Recently I attended a meeting with Marc Tucker and Robert Schwartz, two senior education researchers and US government advisors on education policy. Hosted by the new Centre for Education Statistics and Evaluation in the NSW Department of Education, this high level briefing provided an opportunity to discuss education policy in relation to worldwide trends and a broader understanding of the current US state of play on the eve of a Presidential election.
For the last few decades Marc Tucker and Robert Schwartz have been important contributors to this discussion, advising US policy makers including Presidents Clinton and Obama.
They made the point that the educational agenda over this period has been largely driven by policies to:
- evaluate teachers on a narrow set of criteria to identify and remove the bottom 10 per cent of under-performing teachers
- introduce Charter Schools giving parents greater choice and to harness business capital to help fund schooling
- set narrow educational standards through basic skills testing
Tucker and Schwarz believe this has been a process of reform by attacking the system. Interestingly, the evidence shows that despite a 270% increase in expenditure on education in real terms under the last two presidential administrations, US schools have gone backwards on all indicators.
Clearly this agenda doesn’t work.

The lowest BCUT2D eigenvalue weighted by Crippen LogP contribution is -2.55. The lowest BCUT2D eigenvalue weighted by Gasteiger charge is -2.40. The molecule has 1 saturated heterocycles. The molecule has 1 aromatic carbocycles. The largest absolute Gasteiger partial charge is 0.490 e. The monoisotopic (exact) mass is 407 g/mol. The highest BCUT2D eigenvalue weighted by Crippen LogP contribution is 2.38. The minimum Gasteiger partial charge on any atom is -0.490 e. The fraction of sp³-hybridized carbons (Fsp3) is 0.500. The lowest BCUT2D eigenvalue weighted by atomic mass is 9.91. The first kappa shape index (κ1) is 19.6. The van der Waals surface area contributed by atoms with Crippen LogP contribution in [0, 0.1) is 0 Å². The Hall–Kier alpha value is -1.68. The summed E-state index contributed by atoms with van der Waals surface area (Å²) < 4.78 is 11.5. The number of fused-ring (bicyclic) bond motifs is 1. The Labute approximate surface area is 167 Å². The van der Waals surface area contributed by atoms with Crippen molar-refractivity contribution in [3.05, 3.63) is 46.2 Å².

When they went looking for what did work, they found high performing countries (including Australia) had policies that were almost opposite to those in the US.
These countries shared similar characteristics which they identified as a:
- strong instructional core, rigorous processes and diversity around assessment of student performance
- robust curriculum framework and related standards identifying what students should be able to know and do
- focus on building teacher capacity
It was refreshing to hear the discussion go beyond the limited comparisons that are so often made in relation to PISA and the usual top four performing systems in the world. Schwartz and Tucker highlighted Ontario, Canada as one of the best examples of a sustainable approach to education policy around these three areas, particularly in their focus on building teacher capacity. They also found evidence within these successful systems of what Richard Elmore calls ‘reciprocity of accountability for capacity’.
‘Accountability must be a reciprocal process. For every increment of performance I demand from you, I have an equal responsibility to provide you with the capacity to meet that expectation. Likewise, for every investment you make in my skill and knowledge, I have a reciprocal responsibility to demonstrate some new increment in performance.’ (Elmore, 2002).
For the last 20 years Australia has been responding to the changing world predominantly through the expansion and integration of technology into schooling – the Digital Revolution. What the US experience shows us is that the real drivers of change are not tool driven, but rely on a deeper understanding of the nature of people and how they learn; a worldview that informs learning and teaching; a strong foundation of theory and evidence; and finally an investment in building human capital.
Rather than attacking the system (teachers, curriculum, and so on) or making changes at the fringes, we need to look within the profession to build the capacity of our teachers and leaders for successful education reform.